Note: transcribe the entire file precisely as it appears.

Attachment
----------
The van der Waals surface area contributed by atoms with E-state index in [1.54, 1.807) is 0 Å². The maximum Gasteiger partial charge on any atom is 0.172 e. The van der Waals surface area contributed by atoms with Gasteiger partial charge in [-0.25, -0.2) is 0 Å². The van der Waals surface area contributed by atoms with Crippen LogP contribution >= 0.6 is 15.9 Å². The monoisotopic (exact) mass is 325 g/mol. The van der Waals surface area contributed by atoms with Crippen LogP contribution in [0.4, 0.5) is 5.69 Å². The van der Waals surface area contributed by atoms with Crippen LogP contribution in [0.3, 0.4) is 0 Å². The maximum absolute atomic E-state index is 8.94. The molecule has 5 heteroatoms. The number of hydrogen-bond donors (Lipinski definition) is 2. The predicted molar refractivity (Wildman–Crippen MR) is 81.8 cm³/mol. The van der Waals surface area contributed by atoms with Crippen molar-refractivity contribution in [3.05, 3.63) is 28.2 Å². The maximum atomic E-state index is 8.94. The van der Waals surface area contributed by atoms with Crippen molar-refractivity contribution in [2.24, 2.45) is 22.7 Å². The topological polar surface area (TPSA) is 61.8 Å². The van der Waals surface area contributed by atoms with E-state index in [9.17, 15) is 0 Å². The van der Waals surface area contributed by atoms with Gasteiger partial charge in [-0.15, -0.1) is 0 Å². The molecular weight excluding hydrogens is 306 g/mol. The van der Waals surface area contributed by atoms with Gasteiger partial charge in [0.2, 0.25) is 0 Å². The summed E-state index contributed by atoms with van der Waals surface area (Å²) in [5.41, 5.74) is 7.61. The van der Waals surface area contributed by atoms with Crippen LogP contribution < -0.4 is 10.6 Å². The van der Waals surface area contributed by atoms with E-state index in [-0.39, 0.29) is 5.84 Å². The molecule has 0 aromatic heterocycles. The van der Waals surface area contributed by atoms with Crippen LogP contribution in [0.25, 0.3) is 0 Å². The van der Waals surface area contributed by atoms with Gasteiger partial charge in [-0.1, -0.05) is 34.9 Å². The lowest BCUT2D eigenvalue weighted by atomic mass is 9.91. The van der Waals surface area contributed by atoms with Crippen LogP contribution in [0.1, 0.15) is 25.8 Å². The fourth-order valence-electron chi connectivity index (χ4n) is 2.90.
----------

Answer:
The van der Waals surface area contributed by atoms with E-state index in [1.54, 1.807) is 0 Å². The maximum Gasteiger partial charge on any atom is 0.172 e. The van der Waals surface area contributed by atoms with Gasteiger partial charge in [-0.25, -0.2) is 0 Å². The van der Waals surface area contributed by atoms with Crippen LogP contribution >= 0.6 is 15.9 Å². The monoisotopic (exact) mass is 325 g/mol. The van der Waals surface area contributed by atoms with Crippen LogP contribution in [0.4, 0.5) is 5.69 Å². The van der Waals surface area contributed by atoms with Crippen LogP contribution in [0.3, 0.4) is 0 Å². The maximum absolute atomic E-state index is 8.94. The molecule has 5 heteroatoms. The number of hydrogen-bond donors (Lipinski definition) is 2. The predicted molar refractivity (Wildman–Crippen MR) is 81.8 cm³/mol. The van der Waals surface area contributed by atoms with Crippen molar-refractivity contribution in [3.05, 3.63) is 28.2 Å². The maximum atomic E-state index is 8.94. The van der Waals surface area contributed by atoms with Crippen molar-refractivity contribution in [2.24, 2.45) is 22.7 Å². The topological polar surface area (TPSA) is 61.8 Å². The van der Waals surface area contributed by atoms with E-state index in [9.17, 15) is 0 Å². The van der Waals surface area contributed by atoms with Gasteiger partial charge in [-0.15, -0.1) is 0 Å². The molecular weight excluding hydrogens is 306 g/mol. The van der Waals surface area contributed by atoms with Gasteiger partial charge in [0.2, 0.25) is 0 Å². The summed E-state index contributed by atoms with van der Waals surface area (Å²) in [5.41, 5.74) is 7.61. The van der Waals surface area contributed by atoms with Crippen LogP contribution < -0.4 is 10.6 Å². The van der Waals surface area contributed by atoms with E-state index in [-0.39, 0.29) is 5.84 Å². The molecule has 0 aromatic heterocycles. The van der Waals surface area contributed by atoms with Crippen LogP contribution in [0.25, 0.3) is 0 Å². The van der Waals surface area contributed by atoms with Gasteiger partial charge in [-0.1, -0.05) is 34.9 Å². The lowest BCUT2D eigenvalue weighted by atomic mass is 9.91. The van der Waals surface area contributed by atoms with Crippen LogP contribution in [0.1, 0.15) is 25.8 Å². The fourth-order valence-electron chi connectivity index (χ4n) is 2.90.